5 Reasons Summer Love Feels So Different From Falling In Love At Any Other Time
by Jamie Kravitz

Falling for someone new is a feeling unlike any other. Experiences like sharing that first kiss, getting butterflies in your stomach whenever you think about them, and wanting to talk about the person all the time somehow never get old. With a new love interest comes a restored sense of promise. And speaking of renewed hope, is it just me, or is falling in love in the summer even better than falling in love during any other season? It's fairly easy to see why summer love is different. The sun is constantly shining, days are longer, and school is out, so you're already in a good mood. Sure, fall has snuggle weather and winter has romantic snow days, but during the summer you can actually spend time together outside. And it's a scientific fact that Vitamin D from the sun is good for your health and overall happiness.

There are other biological reasons why summer love feels so different, as well as some explanations that are more just common sense. Summer love is special, and like the season, often gone too soon. Here are five reasons why summer is the best season for falling in love, no matter how fleeting it may be.

You have more opportunities to meet new and exciting people.
Stocksy/Chelsea Victoria

During the summer, you're always being invited to someone's barbecue, pool party, or beach bonfire. You mingle with people you don't know, or have met a few times but haven't really talked to. The intrigue of this new and somewhat mysterious person, combined with the great weather and even better vibes, is the ideal recipe for making sparks fly.

It turns out that there's a scientific reason this kind of short-term attraction feels more intense. Scott Haltzman, M.D., author of The Secrets of Happily Married Women, told Women's Health that "keeping each other guessing increases the production of dopamine, a hormone associated with excitement and anticipation that makes couples feel more sexually attracted to each other."

You have fewer responsibilities, which gives you the freedom to be spontaneous.
Stocksy/Victor Torres

With less pressure from work, school, and family commitments, summer tends to feel like a break from the rest of the year. You're not bogged down with exams or trying to get that big holiday bonus, so your work load is lighter. Interactions feel more casual, and decisions don't seem to carry as much weight. Even if you're a very Type A person, the "summer mindset" might just allow you to get out of your shell. Sure, you're shy, but it's summer, so why not go skinny-dipping after dark?

The warm weather means you're likely in a great mood.
Stocksy/Michela Ravasio

Warm weather boosts your mood and opens your mind, according to a 2004 study conducted at the University of Michigan. Just 30 minutes spent outside in the sun can make people more receptive to new experiences — like meeting people and having engaging conversations, which can lead to romantic and/or sexual attraction.

"Exposure to sunlight triggers the body to produce mood-boosting dopamine and serotonin, plus a hormone called MSH — all of which spur your libido," Michael F. Holick, Ph.D., M.D., author of The Vitamin D Solution, told Women's Health. So not only does the sun put you in a good mood, but it just might put you in the mood.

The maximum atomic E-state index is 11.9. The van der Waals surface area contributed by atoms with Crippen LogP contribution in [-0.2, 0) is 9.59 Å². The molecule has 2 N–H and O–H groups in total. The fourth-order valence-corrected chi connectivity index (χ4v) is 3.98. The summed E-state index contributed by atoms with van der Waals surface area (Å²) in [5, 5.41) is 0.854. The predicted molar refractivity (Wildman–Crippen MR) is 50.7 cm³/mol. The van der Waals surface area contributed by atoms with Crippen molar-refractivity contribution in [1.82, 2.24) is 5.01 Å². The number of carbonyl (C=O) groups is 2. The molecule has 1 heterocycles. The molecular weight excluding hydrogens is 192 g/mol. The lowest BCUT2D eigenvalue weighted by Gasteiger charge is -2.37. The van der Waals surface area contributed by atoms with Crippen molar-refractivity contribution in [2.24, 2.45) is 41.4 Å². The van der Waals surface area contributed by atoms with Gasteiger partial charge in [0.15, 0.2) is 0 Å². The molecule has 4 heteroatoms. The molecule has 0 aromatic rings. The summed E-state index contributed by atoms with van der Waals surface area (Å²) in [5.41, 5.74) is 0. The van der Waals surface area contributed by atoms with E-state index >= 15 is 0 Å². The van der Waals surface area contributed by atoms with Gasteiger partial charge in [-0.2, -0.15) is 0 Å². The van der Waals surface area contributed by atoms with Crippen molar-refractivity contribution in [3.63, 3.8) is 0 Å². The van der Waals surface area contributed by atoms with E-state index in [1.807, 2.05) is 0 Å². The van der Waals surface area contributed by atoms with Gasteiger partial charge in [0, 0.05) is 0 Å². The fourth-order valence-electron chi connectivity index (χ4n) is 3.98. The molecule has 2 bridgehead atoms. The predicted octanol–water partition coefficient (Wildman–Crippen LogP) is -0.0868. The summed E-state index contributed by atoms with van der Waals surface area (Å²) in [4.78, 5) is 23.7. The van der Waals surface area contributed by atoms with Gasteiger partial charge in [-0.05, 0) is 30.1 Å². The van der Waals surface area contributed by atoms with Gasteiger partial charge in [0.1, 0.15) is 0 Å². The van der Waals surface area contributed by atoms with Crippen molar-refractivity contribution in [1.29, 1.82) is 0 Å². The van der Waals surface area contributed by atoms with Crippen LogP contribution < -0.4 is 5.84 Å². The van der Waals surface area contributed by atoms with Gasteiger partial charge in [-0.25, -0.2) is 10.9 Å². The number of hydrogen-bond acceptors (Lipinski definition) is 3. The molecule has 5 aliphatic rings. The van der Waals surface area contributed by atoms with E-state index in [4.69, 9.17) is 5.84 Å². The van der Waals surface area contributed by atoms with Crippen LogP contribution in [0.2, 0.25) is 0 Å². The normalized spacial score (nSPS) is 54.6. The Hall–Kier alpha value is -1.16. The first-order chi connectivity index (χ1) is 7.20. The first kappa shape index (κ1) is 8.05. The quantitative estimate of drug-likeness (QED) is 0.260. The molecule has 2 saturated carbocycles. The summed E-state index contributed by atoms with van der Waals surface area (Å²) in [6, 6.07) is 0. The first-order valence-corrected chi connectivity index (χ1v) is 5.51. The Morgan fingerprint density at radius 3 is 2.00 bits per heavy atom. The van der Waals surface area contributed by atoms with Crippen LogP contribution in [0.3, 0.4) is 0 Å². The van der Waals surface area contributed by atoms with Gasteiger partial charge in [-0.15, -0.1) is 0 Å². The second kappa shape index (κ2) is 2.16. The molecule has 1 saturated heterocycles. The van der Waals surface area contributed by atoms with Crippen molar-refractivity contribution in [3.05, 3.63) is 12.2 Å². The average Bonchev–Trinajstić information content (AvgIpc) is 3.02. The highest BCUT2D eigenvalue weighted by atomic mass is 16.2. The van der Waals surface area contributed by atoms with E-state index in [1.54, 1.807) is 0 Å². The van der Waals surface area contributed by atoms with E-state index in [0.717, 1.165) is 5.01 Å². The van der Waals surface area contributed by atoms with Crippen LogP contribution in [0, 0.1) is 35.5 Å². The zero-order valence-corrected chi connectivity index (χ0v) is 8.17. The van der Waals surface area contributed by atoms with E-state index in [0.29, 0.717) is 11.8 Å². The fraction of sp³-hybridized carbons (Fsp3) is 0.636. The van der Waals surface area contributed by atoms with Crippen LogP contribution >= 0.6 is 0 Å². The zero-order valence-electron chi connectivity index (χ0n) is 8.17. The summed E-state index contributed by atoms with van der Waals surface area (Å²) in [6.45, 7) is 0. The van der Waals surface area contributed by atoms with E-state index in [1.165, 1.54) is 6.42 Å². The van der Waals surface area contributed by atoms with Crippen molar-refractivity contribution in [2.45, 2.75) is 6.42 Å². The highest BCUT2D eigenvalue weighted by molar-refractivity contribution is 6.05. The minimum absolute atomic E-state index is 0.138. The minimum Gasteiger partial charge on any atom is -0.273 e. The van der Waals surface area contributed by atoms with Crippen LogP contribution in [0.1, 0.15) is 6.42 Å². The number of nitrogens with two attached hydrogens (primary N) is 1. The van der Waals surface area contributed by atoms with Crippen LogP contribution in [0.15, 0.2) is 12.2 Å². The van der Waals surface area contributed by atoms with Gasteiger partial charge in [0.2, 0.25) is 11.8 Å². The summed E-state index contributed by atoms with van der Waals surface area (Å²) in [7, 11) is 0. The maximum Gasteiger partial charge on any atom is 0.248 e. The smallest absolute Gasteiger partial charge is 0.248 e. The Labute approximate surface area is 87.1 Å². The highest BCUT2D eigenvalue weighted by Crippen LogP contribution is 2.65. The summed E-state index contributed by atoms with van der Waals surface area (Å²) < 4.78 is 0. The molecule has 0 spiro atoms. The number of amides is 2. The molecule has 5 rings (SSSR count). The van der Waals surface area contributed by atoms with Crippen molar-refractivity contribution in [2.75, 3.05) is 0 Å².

You feel sexier in your own skin.
Stocksy/Studio Firma

During the summer, people often tend to eat healthier. You crave lighter foods like smoothies and salads, as opposed to winter when you want the comfort of a creamy bowl of mac and cheese or a steaming hot cup of broccoli cheddar soup. This is because the sun is dehydrating, so people are "more likely to eat energizing, tummy-flattening, water-based foods such as citrus, spinach, and cold soup," Bonnie Taub-Dix, R.D., author of Read It Before You Eat It told Women's Health.

This healthy eating, combined with more active time spent outside, makes you feel more comfortable in your own skin. Plus, you're wearing less bulky clothing and showing off more of your body. This confidence is attractive to others, and all the time spent in bathing suits, shorts, and tank tops makes you more tempting as well.

There's little to no pressure to commit.
Stocksy/Wendy Laurel

Most of the time, summer love might more accurately be called a summer fling. Part of what makes it so enticing is that there isn't a lot of talk about commitment or "the future." It's about enjoying the moment and not thinking past Labor Day.

Data backs this up; according to Facebook statistics from 2010 and 2011, the months of May through August showed an increase in breakups for those under 25, 25 to 44, and 45 and over — all three age groups assessed. One possible explanation for this major change in relationship statuses is that couples know they'll be tempted over the summer, perhaps because they'll be spending more time apart or because they'll be more in the mood to date casually. So while the data shows an increase in breakups, that just means there are fewer long-term relationships that last through summer. This gives singles more of an opportunity to find someone to (summer) love.

There are a number of reasons why starting something new is so much more enticing during the summer than it is in any other season. And no matter how long the relationship lasts, those sweet summer memories are forever.

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